Friday, September 22, 2017

Still at work on the couch

Two weeks ago we had our wrap party for The Couch. It was a chance to come together with everyone who'd worked on the web series, and supported the web series, and just hang out. We ate good food (so much food, potlucks do really bring out the best in people!), drank a little, and just talked. We had conversations as a whole group, we had conversations one-on-one, we caught up with each other and we shared a little about our lives outside of work.

Marjorie, who opened her home to us for a shooting location, gifted each of us cast and crew members
with a couch pin at the wrap party! I wear it proudly to shout to the world -- hey, watch The Couch! 
But that wasn't the end of The Couch. It isn't just, alright, that happened, what's next. This is a project that will continue for sometime. To begin with, no one's seen the actual series yet! And that's because it's not finished...

I did my part first, I wrote the entire thing. It took months and drafts and calls and lots of walking around my house and sitting in my chair and figuring out what words come next.

Then the director and the producer and the other crew members got busy. They planned and storyboarded, they set designed and rehearsed.

And then we all met at the sets. We watched as the actors did their jobs. The camerawoman did hers. The script supervisor did hers, and so on. Those were 12 hour days not unlike the days I spent at my computer in my room, writing.

Now all of the hours of footage we shot is in the hands our our editor (the wrap party was a chance to meet her too!). She'll work with the director and the producer and the script supervisor to bring what we shot into something that everyone will be able to watch on their screens.

But wait -- there's more! Just last night I learned we might have a composer for our series! Someone who loves the story and is interested in being a part of our project. Original music! I never even considered that a possibility. Actually, I didn't think about music at all. I know it's all a part of the finished project but my only thought was it probably won't be John Legend's Darkness and Light album that I listened to while writing.

So the work continues. The networking and the sharing of information and the spreading the word. I've taken to running the social media accounts for The Couch (all three!) and I'm having fun trying to share a peek at what people will see soon!

So we're all still working, we're all still excited. Me most of all. To think that there's something I wrote, something I dreamed up, out there, just waiting to jump onto your screen -- that's so cool. And what a gift! To have all of these amazingly talented people working together to bring it to life. I really can't wait to show it to the world...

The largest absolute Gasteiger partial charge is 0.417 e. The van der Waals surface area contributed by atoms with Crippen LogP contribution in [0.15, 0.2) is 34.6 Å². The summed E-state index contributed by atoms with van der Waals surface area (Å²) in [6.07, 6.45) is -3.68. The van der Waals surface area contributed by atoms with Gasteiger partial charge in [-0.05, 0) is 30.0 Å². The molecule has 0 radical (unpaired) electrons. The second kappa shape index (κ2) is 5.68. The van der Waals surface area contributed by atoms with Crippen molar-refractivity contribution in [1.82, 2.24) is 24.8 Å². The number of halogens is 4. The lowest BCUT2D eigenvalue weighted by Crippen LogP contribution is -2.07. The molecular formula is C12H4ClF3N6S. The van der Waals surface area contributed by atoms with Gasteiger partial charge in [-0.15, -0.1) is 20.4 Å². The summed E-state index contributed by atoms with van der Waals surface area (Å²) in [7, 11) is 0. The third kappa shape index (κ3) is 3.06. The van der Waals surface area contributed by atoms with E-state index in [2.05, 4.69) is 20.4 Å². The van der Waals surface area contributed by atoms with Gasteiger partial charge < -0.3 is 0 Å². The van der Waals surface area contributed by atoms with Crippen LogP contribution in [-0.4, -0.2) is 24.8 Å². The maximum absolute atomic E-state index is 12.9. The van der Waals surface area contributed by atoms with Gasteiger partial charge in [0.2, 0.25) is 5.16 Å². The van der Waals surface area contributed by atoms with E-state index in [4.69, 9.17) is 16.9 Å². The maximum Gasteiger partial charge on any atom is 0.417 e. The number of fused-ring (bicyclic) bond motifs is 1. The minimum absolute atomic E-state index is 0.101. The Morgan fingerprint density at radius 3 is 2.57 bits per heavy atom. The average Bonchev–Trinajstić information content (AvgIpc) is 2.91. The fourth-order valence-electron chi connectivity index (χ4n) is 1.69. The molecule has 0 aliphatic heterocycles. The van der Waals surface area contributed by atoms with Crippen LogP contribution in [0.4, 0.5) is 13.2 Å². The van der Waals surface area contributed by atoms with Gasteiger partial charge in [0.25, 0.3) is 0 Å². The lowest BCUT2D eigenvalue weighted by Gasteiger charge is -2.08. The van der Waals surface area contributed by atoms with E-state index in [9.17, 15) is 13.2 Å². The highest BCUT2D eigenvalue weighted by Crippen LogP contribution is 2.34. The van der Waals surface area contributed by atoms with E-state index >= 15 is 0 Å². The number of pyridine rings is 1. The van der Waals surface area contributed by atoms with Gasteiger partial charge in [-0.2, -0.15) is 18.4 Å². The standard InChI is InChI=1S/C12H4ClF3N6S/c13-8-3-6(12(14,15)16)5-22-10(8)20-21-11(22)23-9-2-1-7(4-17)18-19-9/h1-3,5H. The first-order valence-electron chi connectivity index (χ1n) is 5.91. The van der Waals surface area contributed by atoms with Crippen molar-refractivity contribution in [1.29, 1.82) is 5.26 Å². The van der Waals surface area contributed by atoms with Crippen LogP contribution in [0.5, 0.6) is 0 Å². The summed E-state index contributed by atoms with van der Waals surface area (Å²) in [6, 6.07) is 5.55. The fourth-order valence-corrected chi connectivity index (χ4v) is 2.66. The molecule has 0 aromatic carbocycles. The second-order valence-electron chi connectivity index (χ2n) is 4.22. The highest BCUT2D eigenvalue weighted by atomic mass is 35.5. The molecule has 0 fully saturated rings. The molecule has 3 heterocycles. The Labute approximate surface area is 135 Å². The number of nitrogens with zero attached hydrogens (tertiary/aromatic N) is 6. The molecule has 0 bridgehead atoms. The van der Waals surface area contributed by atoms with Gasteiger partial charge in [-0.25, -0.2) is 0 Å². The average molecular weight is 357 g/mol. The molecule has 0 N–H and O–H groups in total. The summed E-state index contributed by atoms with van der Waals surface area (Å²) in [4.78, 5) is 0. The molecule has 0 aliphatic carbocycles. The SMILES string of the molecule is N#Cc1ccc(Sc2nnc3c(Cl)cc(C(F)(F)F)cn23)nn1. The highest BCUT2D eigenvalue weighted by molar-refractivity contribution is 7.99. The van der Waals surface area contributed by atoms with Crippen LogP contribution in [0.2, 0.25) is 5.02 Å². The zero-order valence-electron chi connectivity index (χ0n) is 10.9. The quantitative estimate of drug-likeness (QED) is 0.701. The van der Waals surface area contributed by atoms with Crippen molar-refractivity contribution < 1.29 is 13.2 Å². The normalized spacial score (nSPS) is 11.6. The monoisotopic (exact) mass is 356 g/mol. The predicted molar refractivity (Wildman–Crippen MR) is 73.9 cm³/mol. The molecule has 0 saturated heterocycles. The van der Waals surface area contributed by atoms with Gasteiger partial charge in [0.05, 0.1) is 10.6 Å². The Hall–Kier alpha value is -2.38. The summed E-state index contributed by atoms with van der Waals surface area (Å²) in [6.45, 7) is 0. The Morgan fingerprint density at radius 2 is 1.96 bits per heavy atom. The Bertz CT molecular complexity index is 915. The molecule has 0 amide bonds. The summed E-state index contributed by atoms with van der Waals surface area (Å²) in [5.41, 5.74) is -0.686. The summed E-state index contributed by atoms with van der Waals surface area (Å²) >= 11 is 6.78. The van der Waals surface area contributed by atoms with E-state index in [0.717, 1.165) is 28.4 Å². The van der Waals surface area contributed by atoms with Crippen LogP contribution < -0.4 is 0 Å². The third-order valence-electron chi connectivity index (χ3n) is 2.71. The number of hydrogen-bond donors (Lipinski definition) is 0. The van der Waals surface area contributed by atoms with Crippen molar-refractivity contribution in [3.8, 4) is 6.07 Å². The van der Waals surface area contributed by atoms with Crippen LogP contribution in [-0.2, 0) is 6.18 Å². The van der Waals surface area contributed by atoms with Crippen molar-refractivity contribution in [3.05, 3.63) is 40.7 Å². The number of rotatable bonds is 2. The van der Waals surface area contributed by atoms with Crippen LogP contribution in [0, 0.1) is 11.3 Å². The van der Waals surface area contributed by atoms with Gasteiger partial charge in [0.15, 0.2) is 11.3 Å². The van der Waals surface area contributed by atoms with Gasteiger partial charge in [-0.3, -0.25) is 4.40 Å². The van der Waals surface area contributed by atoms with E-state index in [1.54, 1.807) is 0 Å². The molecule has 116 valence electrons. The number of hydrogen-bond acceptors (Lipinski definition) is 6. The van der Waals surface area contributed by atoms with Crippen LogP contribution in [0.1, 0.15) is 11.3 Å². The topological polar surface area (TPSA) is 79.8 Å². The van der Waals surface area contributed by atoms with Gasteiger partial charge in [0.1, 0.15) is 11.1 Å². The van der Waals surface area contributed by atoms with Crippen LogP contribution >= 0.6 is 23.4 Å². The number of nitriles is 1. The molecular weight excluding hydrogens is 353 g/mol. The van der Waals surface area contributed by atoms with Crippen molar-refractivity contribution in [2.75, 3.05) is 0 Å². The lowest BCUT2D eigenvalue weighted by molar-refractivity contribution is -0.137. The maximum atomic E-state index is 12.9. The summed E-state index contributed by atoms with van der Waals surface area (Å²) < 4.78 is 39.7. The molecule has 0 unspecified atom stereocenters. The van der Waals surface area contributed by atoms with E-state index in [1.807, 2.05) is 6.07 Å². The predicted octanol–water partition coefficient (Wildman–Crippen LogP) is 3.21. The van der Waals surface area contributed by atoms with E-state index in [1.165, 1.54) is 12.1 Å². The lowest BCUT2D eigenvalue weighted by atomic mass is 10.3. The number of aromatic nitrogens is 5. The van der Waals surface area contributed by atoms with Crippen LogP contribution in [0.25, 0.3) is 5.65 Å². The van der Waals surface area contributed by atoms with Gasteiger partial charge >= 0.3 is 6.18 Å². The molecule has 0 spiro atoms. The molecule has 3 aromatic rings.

Wednesday, September 20, 2017

So many voices...

I have learned something in the last few years that I never realized in my previous thirty-something years on this planet.

Diverse voices matter.

I'm not sure I ever really understood the idea that people having different voices was a thing. That your voice could be affected by your race, your ethnicity, your socioeconomic status, your childhood, your parents, your education, where you lived, who you hung out with or what you were exposed to. I grew up in a fairly small town outside of a fairly large city and yet my exposure was limited to the homogeneous community I was a part of. Yes, I heard a few voices different from my own but not enough to realize their importance or their impact.

And now? Now I crave those voices. I search them out. I applaud them. I stand up for them. I champion them. I cry when I hear those voices. Because those voices each belong to a person who has a story to tell, who has a truth to share, who has a secret to lay out, who has an experience to express.

Sunday night, as I sat in my living room watching the Emmys, I cheered and sobbed as Lena Waithe took the stage and was awarded the Emmy for comedy writing. She is the first African American women to win the award. Ever. EVER. And she's just one of a handful of women who've ever won the award at all. She's the only woman who was even nominated this year. In fact, out of all the writers nominated for Emmy awards this year, just 18% were women.